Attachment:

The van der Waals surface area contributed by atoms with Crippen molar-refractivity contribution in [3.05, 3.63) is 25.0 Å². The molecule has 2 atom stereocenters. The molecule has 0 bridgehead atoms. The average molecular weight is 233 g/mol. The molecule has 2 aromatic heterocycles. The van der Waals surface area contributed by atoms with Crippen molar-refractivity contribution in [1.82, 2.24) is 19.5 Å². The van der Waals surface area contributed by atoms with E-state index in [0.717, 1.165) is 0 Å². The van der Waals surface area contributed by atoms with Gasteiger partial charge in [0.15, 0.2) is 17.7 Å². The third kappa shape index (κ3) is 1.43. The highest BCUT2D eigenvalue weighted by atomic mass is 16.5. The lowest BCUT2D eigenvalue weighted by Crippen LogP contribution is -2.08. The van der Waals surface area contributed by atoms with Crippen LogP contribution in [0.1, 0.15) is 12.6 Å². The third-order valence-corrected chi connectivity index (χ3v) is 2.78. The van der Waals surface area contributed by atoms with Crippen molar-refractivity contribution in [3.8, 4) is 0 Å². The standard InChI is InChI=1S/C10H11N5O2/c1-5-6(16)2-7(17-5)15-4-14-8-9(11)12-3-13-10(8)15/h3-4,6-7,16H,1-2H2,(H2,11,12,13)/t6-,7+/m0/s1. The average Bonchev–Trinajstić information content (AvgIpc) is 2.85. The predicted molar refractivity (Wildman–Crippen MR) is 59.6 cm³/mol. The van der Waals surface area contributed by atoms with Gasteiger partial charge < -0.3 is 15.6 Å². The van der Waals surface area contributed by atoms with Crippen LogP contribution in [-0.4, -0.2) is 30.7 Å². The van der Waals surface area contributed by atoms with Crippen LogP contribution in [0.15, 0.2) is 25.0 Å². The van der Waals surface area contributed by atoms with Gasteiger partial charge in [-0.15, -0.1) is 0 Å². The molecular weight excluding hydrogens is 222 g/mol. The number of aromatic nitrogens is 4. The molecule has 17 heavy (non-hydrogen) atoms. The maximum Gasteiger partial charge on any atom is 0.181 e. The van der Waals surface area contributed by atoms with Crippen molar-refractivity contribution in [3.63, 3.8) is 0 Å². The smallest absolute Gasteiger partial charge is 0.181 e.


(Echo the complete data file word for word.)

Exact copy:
The van der Waals surface area contributed by atoms with Crippen molar-refractivity contribution in [3.05, 3.63) is 25.0 Å². The molecule has 2 atom stereocenters. The molecule has 0 bridgehead atoms. The average molecular weight is 233 g/mol. The molecule has 2 aromatic heterocycles. The van der Waals surface area contributed by atoms with Crippen molar-refractivity contribution in [1.82, 2.24) is 19.5 Å². The van der Waals surface area contributed by atoms with E-state index in [0.717, 1.165) is 0 Å². The van der Waals surface area contributed by atoms with Gasteiger partial charge in [0.15, 0.2) is 17.7 Å². The third kappa shape index (κ3) is 1.43. The highest BCUT2D eigenvalue weighted by atomic mass is 16.5. The lowest BCUT2D eigenvalue weighted by Crippen LogP contribution is -2.08. The van der Waals surface area contributed by atoms with Crippen LogP contribution in [0.1, 0.15) is 12.6 Å². The third-order valence-corrected chi connectivity index (χ3v) is 2.78. The van der Waals surface area contributed by atoms with Crippen molar-refractivity contribution in [3.8, 4) is 0 Å². The standard InChI is InChI=1S/C10H11N5O2/c1-5-6(16)2-7(17-5)15-4-14-8-9(11)12-3-13-10(8)15/h3-4,6-7,16H,1-2H2,(H2,11,12,13)/t6-,7+/m0/s1. The average Bonchev–Trinajstić information content (AvgIpc) is 2.85. The predicted molar refractivity (Wildman–Crippen MR) is 59.6 cm³/mol. The van der Waals surface area contributed by atoms with Gasteiger partial charge < -0.3 is 15.6 Å². The van der Waals surface area contributed by atoms with Crippen LogP contribution in [-0.4, -0.2) is 30.7 Å². The van der Waals surface area contributed by atoms with Crippen LogP contribution in [0.15, 0.2) is 25.0 Å². The van der Waals surface area contributed by atoms with Gasteiger partial charge in [-0.15, -0.1) is 0 Å². The molecular weight excluding hydrogens is 222 g/mol. The number of aromatic nitrogens is 4. The molecule has 17 heavy (non-hydrogen) atoms. The maximum Gasteiger partial charge on any atom is 0.181 e. The van der Waals surface area contributed by atoms with Crippen molar-refractivity contribution in [3.63, 3.8) is 0 Å². The smallest absolute Gasteiger partial charge is 0.181 e.